Feeding of mint leaf as an alternative to antibiotics on performance of broiler
Keywords:mint leaf, feeding, antibiotics, performance, broiler
The investigation was carried out through an experiment to examine how various quantities of mint leaves affect the production performance, carcass characteristics, immune parameters, and caecal microbial load of commercial broiler. A total of 225 one-day-old chicks of “Lohman Meat (Indian River)” strain having 43.00±0.66 g average body weight was divided into five investigational groups with three replications of 15 chicks each. The treatments were T0= control (basal feed), T1=basal feed + antibiotic, T2=basal feed + 1.0% mint leaf, T3=basal feed + 1.5% mint leaf and T4=basal feed + 2.0% mint leaf. Weekly body weight, feed intake and FCR were recorded during the investigation stage and carcass characteristics, immune parameters and caecal microbial count were also studied after. The average live weight and body weight gain were notably increased in the 2.0% mint leaf treated group than the other groups. Significant improved FCR was perceived in birds fed with 2.0% mint leaf with basal diet. The results showed that, broilers feeding with 2.0% mint leaf have significant effects (P<0.05) on the thigh, wing, back, liver, neck, heart, gizzard intestine, spleen and bursa while it appeared insignificant (P>0.05) on dressing percentage, breast and drumstick. Significant (P<0.05) difference was observed for immune parameters (WBC, lymphocyte, granulocyte) in mint leaf treated groups than in the control which signifies better immunity in mint leaf treated groups. Addition of 2.0% mint leaf in the broiler diet results in a significant (P>0.05) lower amount of Escherichia coli and Salmonella counts than in the control group. This study concluded that, the addition of mint leaf resulted in improved growth performance, carcass yields, immunity and lower pathogenic microbes in broiler chickens. Therefore, the use of 2.0% of mint leaf in the diets of broilers has affirmative effects on their production performance and as an antibiotic alternative in broiler production can be recommended.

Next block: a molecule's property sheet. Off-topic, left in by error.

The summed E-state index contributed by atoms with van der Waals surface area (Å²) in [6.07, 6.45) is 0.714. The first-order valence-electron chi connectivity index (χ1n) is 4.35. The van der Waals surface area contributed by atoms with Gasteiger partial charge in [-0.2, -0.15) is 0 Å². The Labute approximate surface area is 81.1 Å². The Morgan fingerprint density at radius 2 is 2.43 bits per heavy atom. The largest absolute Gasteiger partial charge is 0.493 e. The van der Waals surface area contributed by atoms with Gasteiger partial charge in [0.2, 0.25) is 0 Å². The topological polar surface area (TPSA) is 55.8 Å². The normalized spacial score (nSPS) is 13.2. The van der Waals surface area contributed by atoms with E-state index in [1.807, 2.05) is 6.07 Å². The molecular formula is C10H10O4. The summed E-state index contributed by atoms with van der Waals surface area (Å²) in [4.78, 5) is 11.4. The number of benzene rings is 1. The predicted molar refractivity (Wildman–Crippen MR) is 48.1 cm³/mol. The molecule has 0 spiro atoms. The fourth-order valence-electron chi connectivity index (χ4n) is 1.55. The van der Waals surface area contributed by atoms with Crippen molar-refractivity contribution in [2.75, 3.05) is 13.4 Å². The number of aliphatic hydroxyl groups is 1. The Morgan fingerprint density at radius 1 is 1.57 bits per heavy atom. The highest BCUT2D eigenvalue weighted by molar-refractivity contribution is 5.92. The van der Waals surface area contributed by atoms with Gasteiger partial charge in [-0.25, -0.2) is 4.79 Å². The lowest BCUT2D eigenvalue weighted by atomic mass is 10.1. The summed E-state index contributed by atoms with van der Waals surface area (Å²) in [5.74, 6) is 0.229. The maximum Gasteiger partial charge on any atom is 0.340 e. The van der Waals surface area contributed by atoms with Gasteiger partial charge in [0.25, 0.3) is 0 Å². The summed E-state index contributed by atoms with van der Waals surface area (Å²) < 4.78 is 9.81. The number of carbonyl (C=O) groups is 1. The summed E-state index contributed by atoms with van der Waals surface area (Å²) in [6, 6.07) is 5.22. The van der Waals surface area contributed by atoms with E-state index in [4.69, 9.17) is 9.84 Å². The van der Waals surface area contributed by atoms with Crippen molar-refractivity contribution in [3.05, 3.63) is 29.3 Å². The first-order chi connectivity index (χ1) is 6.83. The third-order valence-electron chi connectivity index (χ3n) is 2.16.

Asian Australas. J. Food Saf. Secur. 2023, 7 (1), 10-19
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